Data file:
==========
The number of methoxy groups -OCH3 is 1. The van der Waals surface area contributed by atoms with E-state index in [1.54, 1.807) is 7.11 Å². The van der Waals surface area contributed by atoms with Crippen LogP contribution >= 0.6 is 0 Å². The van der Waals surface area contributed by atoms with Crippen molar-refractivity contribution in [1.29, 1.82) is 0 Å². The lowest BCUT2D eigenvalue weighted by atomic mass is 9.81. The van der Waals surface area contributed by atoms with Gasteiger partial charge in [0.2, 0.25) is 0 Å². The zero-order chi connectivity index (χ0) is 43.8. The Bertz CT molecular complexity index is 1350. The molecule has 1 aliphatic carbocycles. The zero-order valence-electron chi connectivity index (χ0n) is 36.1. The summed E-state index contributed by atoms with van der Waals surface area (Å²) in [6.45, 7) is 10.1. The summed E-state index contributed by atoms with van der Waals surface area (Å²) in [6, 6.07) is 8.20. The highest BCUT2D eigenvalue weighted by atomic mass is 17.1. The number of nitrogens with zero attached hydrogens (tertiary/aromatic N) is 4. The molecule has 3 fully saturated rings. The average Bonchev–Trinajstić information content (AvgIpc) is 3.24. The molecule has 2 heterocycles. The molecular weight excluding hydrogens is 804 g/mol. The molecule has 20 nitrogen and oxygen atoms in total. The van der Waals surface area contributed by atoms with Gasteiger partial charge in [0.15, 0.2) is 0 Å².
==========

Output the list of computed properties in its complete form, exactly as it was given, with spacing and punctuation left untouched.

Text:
The number of methoxy groups -OCH3 is 1. The van der Waals surface area contributed by atoms with E-state index in [1.54, 1.807) is 7.11 Å². The van der Waals surface area contributed by atoms with Crippen LogP contribution >= 0.6 is 0 Å². The van der Waals surface area contributed by atoms with Crippen molar-refractivity contribution in [1.29, 1.82) is 0 Å². The lowest BCUT2D eigenvalue weighted by atomic mass is 9.81. The van der Waals surface area contributed by atoms with Gasteiger partial charge in [0.2, 0.25) is 0 Å². The zero-order chi connectivity index (χ0) is 43.8. The Bertz CT molecular complexity index is 1350. The molecule has 1 aliphatic carbocycles. The zero-order valence-electron chi connectivity index (χ0n) is 36.1. The summed E-state index contributed by atoms with van der Waals surface area (Å²) in [6.45, 7) is 10.1. The summed E-state index contributed by atoms with van der Waals surface area (Å²) in [6, 6.07) is 8.20. The highest BCUT2D eigenvalue weighted by atomic mass is 17.1. The number of nitrogens with zero attached hydrogens (tertiary/aromatic N) is 4. The molecule has 3 fully saturated rings. The average Bonchev–Trinajstić information content (AvgIpc) is 3.24. The molecule has 2 heterocycles. The molecular weight excluding hydrogens is 804 g/mol. The molecule has 20 nitrogen and oxygen atoms in total. The van der Waals surface area contributed by atoms with Gasteiger partial charge in [0.15, 0.2) is 0 Å².